By Tom Barber
I'm a 58-year-old lung cancer survivor.
A great thoracic surgeon at MD Anderson, Ara Vaporciyan, M.D., removed my large tumor by doing a lobectomy of my upper left lobe in August 2009.
I participated in a clinical trial for two-and-a-half years after surgery. It involved some painful injections and side effects, but nothing as bad as what many patients go through.
Now, I'm training for my first triathlon.
Lung cancer in my family
Three of my immediate family members have had lung cancer.
I was my oldest sister's primary caregiver until she died peacefully in my arms in 1995. So, I know what caregivers go through. How it changes the direction of their lives.
My next sister helped me a great deal with our oldest sister. Like me, she's now a lung cancer patient at MD Anderson.
"You can." Those are the two most important words for family and friends to say to patients.
Early in my journey, I decided the two most important words for me to say to myself are "I can."
I have the same fears as you, the same uncertainties, the same depression. I dread scans like you. I sit with you to get my IV inserted and in all those places we feel our special, but unfortunate, bond. It has become ever-present in my life, too.
But saying "I can" has done so much for me.
Physically, it kept me from questioning whether I could and, instead, I just did - after checking with my doctors, of course. To be able to do things, to not feel helpless, to believe I can survive -- that significantly improved my quality of life.
In fact, I ran a half-marathon in February in honor of all patients and their families.
It was difficult and took me a long time, but not because I had cancer. I'm not a good runner. I've never done any endurance challenges, and I've had back and neck surgery.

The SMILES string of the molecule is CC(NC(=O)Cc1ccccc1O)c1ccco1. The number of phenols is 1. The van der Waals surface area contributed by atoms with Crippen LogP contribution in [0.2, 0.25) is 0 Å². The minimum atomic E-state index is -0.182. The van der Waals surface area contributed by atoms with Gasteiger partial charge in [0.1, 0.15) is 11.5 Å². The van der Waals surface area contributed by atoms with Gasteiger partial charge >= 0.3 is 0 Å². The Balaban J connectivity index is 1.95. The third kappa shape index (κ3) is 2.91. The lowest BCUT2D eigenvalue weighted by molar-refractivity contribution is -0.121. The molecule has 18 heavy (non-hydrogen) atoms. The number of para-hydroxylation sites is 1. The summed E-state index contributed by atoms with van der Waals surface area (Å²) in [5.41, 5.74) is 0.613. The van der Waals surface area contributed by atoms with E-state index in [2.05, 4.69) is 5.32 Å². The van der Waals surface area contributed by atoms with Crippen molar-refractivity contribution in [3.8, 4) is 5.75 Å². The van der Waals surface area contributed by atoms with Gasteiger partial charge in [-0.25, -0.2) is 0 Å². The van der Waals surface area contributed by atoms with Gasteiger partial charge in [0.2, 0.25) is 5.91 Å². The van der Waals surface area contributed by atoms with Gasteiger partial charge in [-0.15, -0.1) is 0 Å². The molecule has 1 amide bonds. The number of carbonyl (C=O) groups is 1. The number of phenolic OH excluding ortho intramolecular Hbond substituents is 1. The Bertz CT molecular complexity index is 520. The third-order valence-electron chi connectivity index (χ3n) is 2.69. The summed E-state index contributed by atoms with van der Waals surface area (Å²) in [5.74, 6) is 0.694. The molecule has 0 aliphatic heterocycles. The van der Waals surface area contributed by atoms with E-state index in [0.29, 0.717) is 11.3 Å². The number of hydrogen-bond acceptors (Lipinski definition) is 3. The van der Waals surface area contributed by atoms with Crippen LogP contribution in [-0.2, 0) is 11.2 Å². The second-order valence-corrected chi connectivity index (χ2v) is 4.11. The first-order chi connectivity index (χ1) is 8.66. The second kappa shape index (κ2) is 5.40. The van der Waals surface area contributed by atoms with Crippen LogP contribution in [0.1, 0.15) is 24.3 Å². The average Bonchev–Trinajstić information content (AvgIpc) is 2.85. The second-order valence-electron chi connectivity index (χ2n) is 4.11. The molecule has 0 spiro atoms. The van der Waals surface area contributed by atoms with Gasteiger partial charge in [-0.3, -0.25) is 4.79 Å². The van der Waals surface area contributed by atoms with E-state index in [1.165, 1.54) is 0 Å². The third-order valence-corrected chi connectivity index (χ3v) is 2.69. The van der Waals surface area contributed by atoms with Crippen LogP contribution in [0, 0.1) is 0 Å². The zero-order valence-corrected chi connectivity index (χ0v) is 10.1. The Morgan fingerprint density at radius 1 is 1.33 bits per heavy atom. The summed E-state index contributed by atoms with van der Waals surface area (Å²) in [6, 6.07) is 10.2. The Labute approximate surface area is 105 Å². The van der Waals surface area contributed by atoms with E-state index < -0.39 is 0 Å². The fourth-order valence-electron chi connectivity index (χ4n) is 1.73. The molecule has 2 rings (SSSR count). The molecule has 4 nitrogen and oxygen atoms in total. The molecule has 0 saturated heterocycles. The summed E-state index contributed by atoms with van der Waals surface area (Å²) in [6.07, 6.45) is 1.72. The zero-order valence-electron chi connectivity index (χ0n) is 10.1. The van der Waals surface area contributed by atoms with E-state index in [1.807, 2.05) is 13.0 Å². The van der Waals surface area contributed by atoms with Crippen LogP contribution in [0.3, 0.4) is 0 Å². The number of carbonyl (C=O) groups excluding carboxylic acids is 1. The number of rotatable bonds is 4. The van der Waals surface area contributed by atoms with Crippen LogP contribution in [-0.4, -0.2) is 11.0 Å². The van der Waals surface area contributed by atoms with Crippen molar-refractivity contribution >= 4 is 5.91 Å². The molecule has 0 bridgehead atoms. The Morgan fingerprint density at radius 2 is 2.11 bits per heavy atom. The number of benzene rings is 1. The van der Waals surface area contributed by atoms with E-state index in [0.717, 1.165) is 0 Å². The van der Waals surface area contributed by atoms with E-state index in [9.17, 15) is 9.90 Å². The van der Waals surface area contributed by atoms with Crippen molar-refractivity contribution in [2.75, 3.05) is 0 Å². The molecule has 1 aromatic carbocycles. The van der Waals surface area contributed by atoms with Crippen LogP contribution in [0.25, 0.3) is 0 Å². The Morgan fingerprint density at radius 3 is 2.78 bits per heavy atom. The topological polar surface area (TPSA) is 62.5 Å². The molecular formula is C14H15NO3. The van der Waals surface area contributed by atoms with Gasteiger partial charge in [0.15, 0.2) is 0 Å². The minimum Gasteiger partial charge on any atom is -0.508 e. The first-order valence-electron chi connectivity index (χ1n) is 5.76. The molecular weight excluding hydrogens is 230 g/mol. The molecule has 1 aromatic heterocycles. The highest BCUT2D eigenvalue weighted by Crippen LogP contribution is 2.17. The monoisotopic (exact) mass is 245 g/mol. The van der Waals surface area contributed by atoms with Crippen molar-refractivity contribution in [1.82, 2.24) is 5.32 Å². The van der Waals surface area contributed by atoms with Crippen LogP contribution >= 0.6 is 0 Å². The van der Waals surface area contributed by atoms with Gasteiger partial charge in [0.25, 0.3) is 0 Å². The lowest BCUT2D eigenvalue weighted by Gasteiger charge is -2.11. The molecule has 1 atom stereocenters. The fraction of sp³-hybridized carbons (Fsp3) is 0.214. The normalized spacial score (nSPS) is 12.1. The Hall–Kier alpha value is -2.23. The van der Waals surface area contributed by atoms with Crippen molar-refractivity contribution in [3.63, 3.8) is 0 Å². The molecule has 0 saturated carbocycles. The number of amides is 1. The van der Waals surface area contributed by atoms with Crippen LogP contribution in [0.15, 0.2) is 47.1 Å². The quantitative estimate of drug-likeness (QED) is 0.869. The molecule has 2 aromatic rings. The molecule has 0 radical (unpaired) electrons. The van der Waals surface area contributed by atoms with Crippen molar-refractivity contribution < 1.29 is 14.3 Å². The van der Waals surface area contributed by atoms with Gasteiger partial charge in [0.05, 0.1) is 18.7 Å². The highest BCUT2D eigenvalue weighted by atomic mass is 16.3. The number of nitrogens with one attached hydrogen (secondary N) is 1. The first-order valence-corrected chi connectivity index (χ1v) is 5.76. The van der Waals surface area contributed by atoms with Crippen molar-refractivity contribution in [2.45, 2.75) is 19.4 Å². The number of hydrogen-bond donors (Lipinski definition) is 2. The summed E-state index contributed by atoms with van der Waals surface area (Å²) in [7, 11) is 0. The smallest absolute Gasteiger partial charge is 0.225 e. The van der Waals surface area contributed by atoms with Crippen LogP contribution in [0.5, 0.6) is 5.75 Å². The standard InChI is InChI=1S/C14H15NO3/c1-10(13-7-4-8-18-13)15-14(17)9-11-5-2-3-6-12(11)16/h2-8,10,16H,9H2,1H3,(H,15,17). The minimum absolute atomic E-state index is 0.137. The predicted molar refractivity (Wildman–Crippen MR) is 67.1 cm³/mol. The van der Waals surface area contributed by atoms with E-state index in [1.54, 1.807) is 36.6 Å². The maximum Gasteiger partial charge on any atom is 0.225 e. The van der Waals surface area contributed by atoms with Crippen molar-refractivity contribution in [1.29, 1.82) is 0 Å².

Being "normal" feels really good, even if it means I'm not going to win any races.
Doing something I've never done
Now I want to do something I've never done, and for which I really have no skill. That way, no one can say, "He spent a lifetime doing this; of course, he can do this."
I also wanted to do something unique for a lung cancer survivor. Something others might not think possible for a person missing part of their lung.
So, on May 5, I will do a triathlon. I'm told it will be the first time a triathlon of any distance has been done by a lung cancer survivor.
I've done some swimming (like 40 years ago), but I am no runner or cyclist. My coach is visibly nervous when he rides next to me. I really stink at bike riding.
People ten years older pass me when I run. My good friend and sometimes trainer can run backwards faster than I can run straight ahead. But, I train a lot now. I can get better.
Have faith that you can
You are my inspiration. I think about all of you, my fellow patients -- my mother, sisters and the tireless caregivers at MD Anderson during every run, every swim (but not every bike ride because I'm too busy trying not to crash).
People who know me look at me as a cancer survivor, not a victim. That gives me hope.
This hope and belief in survival, combined with faith, family and friends, has made my journey one of hope and now confidence.
My wish is for you to know you can have hope and confidence like me. Do what you can. You can do something to impact your outcome. You can live a wonderful life.
I believe you can. Your family believes you can. You must believe you can. Faith is being sure of what you hope for and certain of what you do not see.
Have faith that you can.
Read more posts by Tom Barber.